What is PHP - A beginner question

What is PHP - A beginner question
0

#1

I am a beginner to web development. I learnt html, css, js. Now i came to know PHP is also used for web development.
So , Where ,why is it used?
What is it’s pros and cons? and so on…


#2

It’s a scripting language that works on servers. It was written as a way to make HTML pages dynamic, as a templating language. So you write an HTML page, and you give it the .php extension instead of .html, and you put it on a server that understands PHP, and you can add special syntax which can allow you to do a variety of things HTML cannot do on its own (upload data from forms to a database for example).

<!DOCTYPE HTML>
<html>
    <head>
        <title>Example</title>
    </head>
    <body>
        <?php echo "Hi, I'm a PHP script!"; ?>
    </body>
</html>

That would just print out the text in the <?php ?> tags. Anything inside those tags is PHP script, the PHP interpreter will convert/run anything inside them.

It was written so that the author could make webpages do things like interact with databases, so he could say have a form on the web page that worked, that a user could fill in, hit submit, and would put the stuff in it into some kind of data store.

It turns out this is a very useful thing, and using PHP was much, much easier than any of the other options at the time (Perl, CGI scripts, Java among other things). It kinda grew uncontrollably from there: because it was very easy to use (you just need a web server with a PHP interpreter on, and you can just upload all the files and they basically Just Work), lots of people used it, the community of users grew enormously, and built more and more things (kinda like JavaScript today). It wasn’t built as a “proper” programming language, but it turned into one because of that.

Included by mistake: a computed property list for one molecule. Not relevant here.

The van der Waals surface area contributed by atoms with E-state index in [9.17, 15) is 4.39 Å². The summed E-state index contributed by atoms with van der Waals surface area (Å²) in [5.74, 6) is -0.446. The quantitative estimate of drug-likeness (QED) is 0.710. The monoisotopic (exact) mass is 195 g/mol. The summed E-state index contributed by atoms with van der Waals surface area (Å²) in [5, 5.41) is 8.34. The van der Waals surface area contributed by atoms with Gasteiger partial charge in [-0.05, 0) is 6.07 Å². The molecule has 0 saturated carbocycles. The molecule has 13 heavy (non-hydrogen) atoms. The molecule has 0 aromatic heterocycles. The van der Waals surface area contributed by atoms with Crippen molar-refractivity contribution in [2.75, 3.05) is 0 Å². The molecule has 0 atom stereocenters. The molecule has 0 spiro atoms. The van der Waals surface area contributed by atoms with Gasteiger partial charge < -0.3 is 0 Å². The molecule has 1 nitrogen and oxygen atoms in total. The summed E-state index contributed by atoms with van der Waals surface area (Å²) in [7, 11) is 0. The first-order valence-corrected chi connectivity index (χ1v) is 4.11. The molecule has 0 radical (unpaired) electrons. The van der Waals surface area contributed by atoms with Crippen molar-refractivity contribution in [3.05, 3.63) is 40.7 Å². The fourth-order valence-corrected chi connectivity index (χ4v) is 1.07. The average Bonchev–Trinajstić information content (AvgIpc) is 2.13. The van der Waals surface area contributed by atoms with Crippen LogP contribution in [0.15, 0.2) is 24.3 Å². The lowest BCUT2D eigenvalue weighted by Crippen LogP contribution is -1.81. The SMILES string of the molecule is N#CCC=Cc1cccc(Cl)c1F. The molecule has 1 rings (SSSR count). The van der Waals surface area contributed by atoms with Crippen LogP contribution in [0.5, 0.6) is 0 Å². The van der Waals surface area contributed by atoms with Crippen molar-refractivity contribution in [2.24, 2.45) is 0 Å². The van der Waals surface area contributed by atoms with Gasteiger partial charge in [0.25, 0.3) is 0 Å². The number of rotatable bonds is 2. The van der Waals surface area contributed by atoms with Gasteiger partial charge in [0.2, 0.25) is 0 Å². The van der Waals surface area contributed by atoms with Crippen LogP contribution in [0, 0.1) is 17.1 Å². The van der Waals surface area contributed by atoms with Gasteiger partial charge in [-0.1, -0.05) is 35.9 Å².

Pros:
It is very easy to build basic things with.
It is easy to learn.
It works almost everywhere.
Deployment is basically as simple as uploading the PHP files to a server.
It has a huge ecosystem and vast amounts of material to help learn the language.
It is well suited to building CRUD web applications if those applications are simple.

Cons:
It turned into a “real” language kinda accidentally, and is a massive mess (much work has been done to try to fix this).
Following on from this, it’s not so much badly designed as not actually having any real design; lots of things in the language are wildly inconsistent.
Applications written in PHP have a reputation for having awful codebases (see WordPress for example). This is possibly related to the fact it is easy to learn, and lots of people built crap in it that got popular ¯\_(ツ)_/¯
https://eev.ee/blog/2012/04/09/php-a-fractal-of-bad-design/

If you’re starting out learning programming, there are better languages (ie most of the other ones); PHP has its uses, and for historical reasons is still very, very widely used, but jobs-wise it is I think fair to say that things are trending away from the language as better alternatives have become commonplace (and ability to deploy applications written in those languages has become easier). It is easy to build simple things, the leading framework (Laravel) is quite good, but the language has systemic problems. Putting everything else aside, it won’t teach you to write good programs as well as a well-designed language will: doing that won’t be as easy initially, but will pay dividends in the long run. If you just want to shove a very basic web page up, go for it though.